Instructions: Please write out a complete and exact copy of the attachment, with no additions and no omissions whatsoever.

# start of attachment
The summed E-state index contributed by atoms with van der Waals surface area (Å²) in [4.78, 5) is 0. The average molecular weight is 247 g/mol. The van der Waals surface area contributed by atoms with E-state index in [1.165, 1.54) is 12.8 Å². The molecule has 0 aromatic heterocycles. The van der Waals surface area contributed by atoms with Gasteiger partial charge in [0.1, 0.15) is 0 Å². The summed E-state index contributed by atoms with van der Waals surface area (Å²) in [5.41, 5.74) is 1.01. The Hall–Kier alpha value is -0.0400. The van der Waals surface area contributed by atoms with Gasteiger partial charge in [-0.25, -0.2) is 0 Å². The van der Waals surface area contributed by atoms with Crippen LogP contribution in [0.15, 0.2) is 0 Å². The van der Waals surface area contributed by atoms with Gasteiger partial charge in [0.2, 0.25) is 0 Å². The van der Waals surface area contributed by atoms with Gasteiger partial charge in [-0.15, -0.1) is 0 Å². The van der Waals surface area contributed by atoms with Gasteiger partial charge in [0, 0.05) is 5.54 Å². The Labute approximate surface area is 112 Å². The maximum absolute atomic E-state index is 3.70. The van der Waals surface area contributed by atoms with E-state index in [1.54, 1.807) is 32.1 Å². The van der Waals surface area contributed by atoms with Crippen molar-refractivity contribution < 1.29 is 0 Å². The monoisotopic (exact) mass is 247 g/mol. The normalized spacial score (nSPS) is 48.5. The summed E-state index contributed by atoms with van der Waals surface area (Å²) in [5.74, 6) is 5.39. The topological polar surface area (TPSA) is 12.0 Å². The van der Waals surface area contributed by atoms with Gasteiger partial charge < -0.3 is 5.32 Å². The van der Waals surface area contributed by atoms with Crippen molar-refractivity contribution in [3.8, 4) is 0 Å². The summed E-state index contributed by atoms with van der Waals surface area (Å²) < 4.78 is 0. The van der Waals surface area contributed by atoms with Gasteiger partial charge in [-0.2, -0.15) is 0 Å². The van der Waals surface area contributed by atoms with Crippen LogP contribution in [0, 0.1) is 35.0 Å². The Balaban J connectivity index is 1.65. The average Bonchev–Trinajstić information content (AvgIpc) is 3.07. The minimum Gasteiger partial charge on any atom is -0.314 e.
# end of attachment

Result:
The summed E-state index contributed by atoms with van der Waals surface area (Å²) in [4.78, 5) is 0. The average molecular weight is 247 g/mol. The van der Waals surface area contributed by atoms with E-state index in [1.165, 1.54) is 12.8 Å². The molecule has 0 aromatic heterocycles. The van der Waals surface area contributed by atoms with Gasteiger partial charge in [0.1, 0.15) is 0 Å². The summed E-state index contributed by atoms with van der Waals surface area (Å²) in [5.41, 5.74) is 1.01. The Hall–Kier alpha value is -0.0400. The van der Waals surface area contributed by atoms with Gasteiger partial charge in [-0.25, -0.2) is 0 Å². The van der Waals surface area contributed by atoms with Crippen LogP contribution in [0.15, 0.2) is 0 Å². The van der Waals surface area contributed by atoms with Gasteiger partial charge in [0.2, 0.25) is 0 Å². The van der Waals surface area contributed by atoms with Gasteiger partial charge in [-0.15, -0.1) is 0 Å². The van der Waals surface area contributed by atoms with Gasteiger partial charge in [0, 0.05) is 5.54 Å². The Labute approximate surface area is 112 Å². The maximum absolute atomic E-state index is 3.70. The van der Waals surface area contributed by atoms with E-state index in [1.54, 1.807) is 32.1 Å². The van der Waals surface area contributed by atoms with Crippen molar-refractivity contribution < 1.29 is 0 Å². The monoisotopic (exact) mass is 247 g/mol. The normalized spacial score (nSPS) is 48.5. The summed E-state index contributed by atoms with van der Waals surface area (Å²) in [5.74, 6) is 5.39. The topological polar surface area (TPSA) is 12.0 Å². The van der Waals surface area contributed by atoms with Gasteiger partial charge < -0.3 is 5.32 Å². The van der Waals surface area contributed by atoms with Crippen molar-refractivity contribution in [3.8, 4) is 0 Å². The summed E-state index contributed by atoms with van der Waals surface area (Å²) < 4.78 is 0. The van der Waals surface area contributed by atoms with Gasteiger partial charge in [-0.2, -0.15) is 0 Å². The van der Waals surface area contributed by atoms with Crippen LogP contribution in [0, 0.1) is 35.0 Å². The Balaban J connectivity index is 1.65. The average Bonchev–Trinajstić information content (AvgIpc) is 3.07. The minimum Gasteiger partial charge on any atom is -0.314 e.